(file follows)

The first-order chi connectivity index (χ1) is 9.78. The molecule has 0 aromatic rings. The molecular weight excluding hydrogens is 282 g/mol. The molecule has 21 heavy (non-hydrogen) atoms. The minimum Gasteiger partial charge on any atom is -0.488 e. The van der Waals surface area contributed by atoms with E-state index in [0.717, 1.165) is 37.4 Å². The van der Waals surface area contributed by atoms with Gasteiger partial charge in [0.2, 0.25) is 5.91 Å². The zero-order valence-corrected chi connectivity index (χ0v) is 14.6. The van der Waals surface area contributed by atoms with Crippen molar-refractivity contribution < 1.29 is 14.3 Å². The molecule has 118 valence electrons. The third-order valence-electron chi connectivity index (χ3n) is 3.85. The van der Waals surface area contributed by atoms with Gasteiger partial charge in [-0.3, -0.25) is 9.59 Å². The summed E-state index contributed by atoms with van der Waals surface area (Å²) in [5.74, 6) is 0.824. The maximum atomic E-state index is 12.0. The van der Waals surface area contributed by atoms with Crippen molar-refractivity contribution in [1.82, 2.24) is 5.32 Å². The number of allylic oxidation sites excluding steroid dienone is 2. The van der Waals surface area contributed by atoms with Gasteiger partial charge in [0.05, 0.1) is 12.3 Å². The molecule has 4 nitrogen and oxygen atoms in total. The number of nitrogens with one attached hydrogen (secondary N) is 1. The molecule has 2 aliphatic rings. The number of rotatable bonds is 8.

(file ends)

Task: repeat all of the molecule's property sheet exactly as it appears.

The first-order chi connectivity index (χ1) is 9.78. The molecule has 0 aromatic rings. The molecular weight excluding hydrogens is 282 g/mol. The molecule has 21 heavy (non-hydrogen) atoms. The minimum Gasteiger partial charge on any atom is -0.488 e. The van der Waals surface area contributed by atoms with E-state index in [0.717, 1.165) is 37.4 Å². The van der Waals surface area contributed by atoms with Gasteiger partial charge in [0.2, 0.25) is 5.91 Å². The zero-order valence-corrected chi connectivity index (χ0v) is 14.6. The van der Waals surface area contributed by atoms with Crippen molar-refractivity contribution < 1.29 is 14.3 Å². The molecule has 118 valence electrons. The third-order valence-electron chi connectivity index (χ3n) is 3.85. The van der Waals surface area contributed by atoms with Gasteiger partial charge in [-0.3, -0.25) is 9.59 Å². The summed E-state index contributed by atoms with van der Waals surface area (Å²) in [5.74, 6) is 0.824. The maximum atomic E-state index is 12.0. The van der Waals surface area contributed by atoms with Crippen molar-refractivity contribution in [1.82, 2.24) is 5.32 Å². The number of allylic oxidation sites excluding steroid dienone is 2. The van der Waals surface area contributed by atoms with Gasteiger partial charge in [0.05, 0.1) is 12.3 Å². The molecule has 4 nitrogen and oxygen atoms in total. The number of nitrogens with one attached hydrogen (secondary N) is 1. The molecule has 2 aliphatic rings. The number of rotatable bonds is 8.